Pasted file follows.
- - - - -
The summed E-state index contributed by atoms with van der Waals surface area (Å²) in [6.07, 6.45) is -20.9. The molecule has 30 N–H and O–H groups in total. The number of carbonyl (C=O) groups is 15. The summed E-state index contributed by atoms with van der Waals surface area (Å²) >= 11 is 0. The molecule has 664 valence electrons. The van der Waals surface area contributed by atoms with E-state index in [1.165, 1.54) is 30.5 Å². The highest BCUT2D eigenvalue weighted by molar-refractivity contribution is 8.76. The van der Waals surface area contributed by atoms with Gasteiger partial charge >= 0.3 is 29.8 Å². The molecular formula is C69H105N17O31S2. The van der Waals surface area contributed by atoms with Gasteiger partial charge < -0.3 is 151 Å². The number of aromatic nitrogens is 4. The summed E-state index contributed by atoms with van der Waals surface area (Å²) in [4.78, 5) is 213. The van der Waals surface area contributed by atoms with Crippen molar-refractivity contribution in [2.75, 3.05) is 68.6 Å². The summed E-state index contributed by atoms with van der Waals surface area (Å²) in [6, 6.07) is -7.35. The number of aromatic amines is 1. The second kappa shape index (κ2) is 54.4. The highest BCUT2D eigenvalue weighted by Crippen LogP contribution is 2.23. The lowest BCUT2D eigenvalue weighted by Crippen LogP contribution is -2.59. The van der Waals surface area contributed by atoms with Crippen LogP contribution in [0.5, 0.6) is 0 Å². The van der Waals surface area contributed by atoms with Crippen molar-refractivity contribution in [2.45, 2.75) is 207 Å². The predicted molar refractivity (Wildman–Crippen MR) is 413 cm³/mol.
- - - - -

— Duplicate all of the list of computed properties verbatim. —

The summed E-state index contributed by atoms with van der Waals surface area (Å²) in [6.07, 6.45) is -20.9. The molecule has 30 N–H and O–H groups in total. The number of carbonyl (C=O) groups is 15. The summed E-state index contributed by atoms with van der Waals surface area (Å²) >= 11 is 0. The molecule has 664 valence electrons. The van der Waals surface area contributed by atoms with E-state index in [1.165, 1.54) is 30.5 Å². The highest BCUT2D eigenvalue weighted by molar-refractivity contribution is 8.76. The van der Waals surface area contributed by atoms with Gasteiger partial charge >= 0.3 is 29.8 Å². The molecular formula is C69H105N17O31S2. The van der Waals surface area contributed by atoms with Gasteiger partial charge < -0.3 is 151 Å². The number of aromatic nitrogens is 4. The summed E-state index contributed by atoms with van der Waals surface area (Å²) in [4.78, 5) is 213. The van der Waals surface area contributed by atoms with Crippen molar-refractivity contribution in [2.75, 3.05) is 68.6 Å². The summed E-state index contributed by atoms with van der Waals surface area (Å²) in [6, 6.07) is -7.35. The number of aromatic amines is 1. The second kappa shape index (κ2) is 54.4. The highest BCUT2D eigenvalue weighted by Crippen LogP contribution is 2.23. The lowest BCUT2D eigenvalue weighted by Crippen LogP contribution is -2.59. The van der Waals surface area contributed by atoms with Crippen LogP contribution in [0.5, 0.6) is 0 Å². The van der Waals surface area contributed by atoms with Crippen molar-refractivity contribution in [2.45, 2.75) is 207 Å². The predicted molar refractivity (Wildman–Crippen MR) is 413 cm³/mol.